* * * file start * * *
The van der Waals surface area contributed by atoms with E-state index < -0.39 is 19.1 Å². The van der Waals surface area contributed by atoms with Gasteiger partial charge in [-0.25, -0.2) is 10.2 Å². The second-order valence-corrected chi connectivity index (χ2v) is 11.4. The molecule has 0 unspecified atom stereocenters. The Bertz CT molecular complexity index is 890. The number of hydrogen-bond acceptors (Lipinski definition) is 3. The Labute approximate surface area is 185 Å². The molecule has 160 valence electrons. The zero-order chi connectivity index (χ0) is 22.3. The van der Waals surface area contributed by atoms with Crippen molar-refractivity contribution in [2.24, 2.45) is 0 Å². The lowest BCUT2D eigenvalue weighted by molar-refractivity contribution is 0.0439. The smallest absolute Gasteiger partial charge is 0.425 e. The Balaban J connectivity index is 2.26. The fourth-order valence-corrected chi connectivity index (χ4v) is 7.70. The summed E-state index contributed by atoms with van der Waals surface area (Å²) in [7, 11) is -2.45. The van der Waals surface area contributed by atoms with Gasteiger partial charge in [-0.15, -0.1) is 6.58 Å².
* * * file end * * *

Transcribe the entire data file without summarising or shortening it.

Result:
The van der Waals surface area contributed by atoms with E-state index < -0.39 is 19.1 Å². The van der Waals surface area contributed by atoms with Gasteiger partial charge in [-0.25, -0.2) is 10.2 Å². The second-order valence-corrected chi connectivity index (χ2v) is 11.4. The molecule has 0 unspecified atom stereocenters. The Bertz CT molecular complexity index is 890. The number of hydrogen-bond acceptors (Lipinski definition) is 3. The Labute approximate surface area is 185 Å². The molecule has 160 valence electrons. The zero-order chi connectivity index (χ0) is 22.3. The van der Waals surface area contributed by atoms with Crippen molar-refractivity contribution in [2.24, 2.45) is 0 Å². The lowest BCUT2D eigenvalue weighted by molar-refractivity contribution is 0.0439. The smallest absolute Gasteiger partial charge is 0.425 e. The Balaban J connectivity index is 2.26. The fourth-order valence-corrected chi connectivity index (χ4v) is 7.70. The summed E-state index contributed by atoms with van der Waals surface area (Å²) in [7, 11) is -2.45. The van der Waals surface area contributed by atoms with Gasteiger partial charge in [-0.15, -0.1) is 6.58 Å².